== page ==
/ 21 February 2024

End the practice of shipping livestock by sea

Ct Protest Al Kuwait
A protest on the Taliep Petersen Bridge on Nelson Mandela Boulevard in Cape Town on Monday against live animal export and the cattle ship in Cape Town Harbour on 19 February 2024. (Photo: Gallo Images / ER Lombard)

This week Cape Town was filled with the stench of 19 000 cattle in distress on the Al Kuwait ship heading from Brazil to Iraq. 

The ship had intended to restock in South Africa for feed and medication for the cattle. The National Council of Societies for the Prevention of Cruelty to Animals (NSPCA) boarded the ship and found the cattle had been lying in urine and faeces for eight days. 

The smell of ammonia and faeces plagued parts of Cape Town and one can only imagine the stench on the ship. These inhumane conditions left animal welfare groups irate.

Cattle had to be put down and many were in severe distress. Disturbing images surfaced of these animals covered in faeces looking like they were in a terrible state. The situation led to their ongoing call that transporting cattle in this manner was inhumane and led to the suffering of these species. 

The organisation has previously approached the courts looking to halt the transport of animals by sea. In a statement, the NSPCA said: “We acknowledge the concerns raised by members of the public regarding the noticeable stench emanating from the ship, reaching the city centre and surrounds. This smell is indicative of the awful conditions the animals endure, having already spent 2½ weeks on board, with a build-up of faeces and ammonia. The stench onboard is unimaginable, yet the animals face this every single day.”

The issue of transporting animals by sea is not new as seen by the NSPCA’s visits to court. In 2022, it successfully stopped a proposed shipment of thousands of sheep to Kuwait, saying that the heat they would be exposed to would be animal cruelty, the Daily Maverick reported.

Animal welfare group Four Paws is also distressed by these journeys livestock are forced to take. 

The organisation reported: “Every year, 4.5 million cattle, pigs, sheep and goats are exported from the EU to third countries. Mainly sheep and cattle are transported by sea to Libya, Jordan, Saudi Arabia, Lebanon, Egypt, Eritrea, Algeria, Georgia and other countries.”

Problems at sea regularly contribute to the suffering these species experience. Four Paws said that in 2021, when the Suez Canal was blocked by a ship, about 2 600 cattle were killed after being stranded at sea for almost three months. They also reported that 14 000 sheep drowned when a ship capsized near Romania in 2019.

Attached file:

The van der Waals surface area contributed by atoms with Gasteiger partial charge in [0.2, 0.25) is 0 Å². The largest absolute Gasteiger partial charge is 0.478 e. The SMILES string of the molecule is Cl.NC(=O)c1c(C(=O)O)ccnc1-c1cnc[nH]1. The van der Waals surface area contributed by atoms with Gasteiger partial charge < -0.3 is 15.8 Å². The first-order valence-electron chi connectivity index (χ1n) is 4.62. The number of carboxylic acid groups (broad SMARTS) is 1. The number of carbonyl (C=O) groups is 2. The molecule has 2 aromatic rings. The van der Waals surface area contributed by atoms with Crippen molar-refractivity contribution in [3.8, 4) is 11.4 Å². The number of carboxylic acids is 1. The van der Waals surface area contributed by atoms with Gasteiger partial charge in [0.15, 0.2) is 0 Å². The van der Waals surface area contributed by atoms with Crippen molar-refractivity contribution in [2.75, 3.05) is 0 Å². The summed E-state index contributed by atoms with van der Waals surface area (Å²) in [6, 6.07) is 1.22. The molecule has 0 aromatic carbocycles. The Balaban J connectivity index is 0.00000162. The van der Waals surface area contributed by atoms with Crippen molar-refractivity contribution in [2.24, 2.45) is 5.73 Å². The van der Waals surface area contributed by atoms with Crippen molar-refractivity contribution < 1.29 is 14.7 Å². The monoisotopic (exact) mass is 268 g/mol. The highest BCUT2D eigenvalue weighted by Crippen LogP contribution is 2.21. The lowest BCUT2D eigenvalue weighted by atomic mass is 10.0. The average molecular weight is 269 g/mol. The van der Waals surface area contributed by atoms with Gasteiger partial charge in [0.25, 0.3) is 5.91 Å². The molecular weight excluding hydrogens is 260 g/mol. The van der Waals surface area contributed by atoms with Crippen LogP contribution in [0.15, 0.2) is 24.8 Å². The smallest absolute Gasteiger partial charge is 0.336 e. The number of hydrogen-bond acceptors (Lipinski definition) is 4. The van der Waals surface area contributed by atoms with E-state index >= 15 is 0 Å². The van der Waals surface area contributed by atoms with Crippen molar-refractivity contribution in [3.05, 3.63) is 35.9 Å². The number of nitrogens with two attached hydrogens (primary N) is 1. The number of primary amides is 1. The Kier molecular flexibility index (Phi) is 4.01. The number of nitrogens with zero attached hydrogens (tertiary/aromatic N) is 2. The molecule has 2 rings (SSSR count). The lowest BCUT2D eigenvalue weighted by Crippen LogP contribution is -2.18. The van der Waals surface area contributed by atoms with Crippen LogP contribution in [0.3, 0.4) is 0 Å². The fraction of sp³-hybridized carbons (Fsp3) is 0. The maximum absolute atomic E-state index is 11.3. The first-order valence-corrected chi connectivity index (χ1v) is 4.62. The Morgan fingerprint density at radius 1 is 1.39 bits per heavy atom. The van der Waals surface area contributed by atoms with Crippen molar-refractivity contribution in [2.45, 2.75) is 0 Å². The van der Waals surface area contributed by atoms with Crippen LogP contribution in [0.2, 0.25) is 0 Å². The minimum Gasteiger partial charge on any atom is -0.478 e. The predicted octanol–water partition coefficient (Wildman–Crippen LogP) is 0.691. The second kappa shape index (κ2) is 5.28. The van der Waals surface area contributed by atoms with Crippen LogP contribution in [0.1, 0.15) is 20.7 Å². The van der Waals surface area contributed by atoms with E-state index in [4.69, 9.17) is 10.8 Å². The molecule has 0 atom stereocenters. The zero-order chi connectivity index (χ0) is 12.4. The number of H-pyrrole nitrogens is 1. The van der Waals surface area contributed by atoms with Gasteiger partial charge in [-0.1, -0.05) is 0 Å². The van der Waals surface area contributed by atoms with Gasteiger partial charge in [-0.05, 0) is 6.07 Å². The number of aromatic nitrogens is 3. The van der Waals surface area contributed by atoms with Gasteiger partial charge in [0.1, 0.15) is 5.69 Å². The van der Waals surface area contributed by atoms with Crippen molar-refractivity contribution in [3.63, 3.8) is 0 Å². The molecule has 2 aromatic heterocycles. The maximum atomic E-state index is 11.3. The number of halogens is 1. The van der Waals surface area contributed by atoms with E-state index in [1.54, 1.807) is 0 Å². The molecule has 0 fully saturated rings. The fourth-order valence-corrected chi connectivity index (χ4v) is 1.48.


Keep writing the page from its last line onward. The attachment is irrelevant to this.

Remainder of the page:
The problem is that many of the vessels used are not appropriate for transporting animals. They are old and have been converted for animal transport. 

Who is responsible for the animals’ wellbeing  is also uncertain once they cross international borders. And there are no veterinarians on board.

Al Kuwait Carrier
Cattle in the Al Kuwait carrier.

Other major consequences of moving animals by ship are that they have small spaces and may trample each other. They cannot rest and may suffer from motion sickness. 

Four Paws also reports that there is not enough ventilation, which results in the animals being subjected to high levels of ammonia concentrated in urine, which suggests inadequate water intake, causing difficulty with breathing and sometimes blindness.

The heat they suffer is another cause for concern. A recent case saw cattle on a ship that docked in Australia subjected to high temperatures and humidity. This situation was a result of the situation in the Red Sea where Houthis were capturing ships. 

There have been increased calls to stop transporting animals until the situation in the Red Sea eases up because ships have had to turn around, extending the animals’ time at sea and prolonging their suffering.

The European Union is responsible for most of the transportation of livestock, with conservative estimates having it at 80% of global trade. This means that much of the responsibility must fall on them to introduce measures that ensure animals are transported in a way that doesn’t cause them any harm.

A solution presented by the NSPCA is that these animals must be transported in carcass form. Another solution is to replace meat consumption with alternative forms of protein.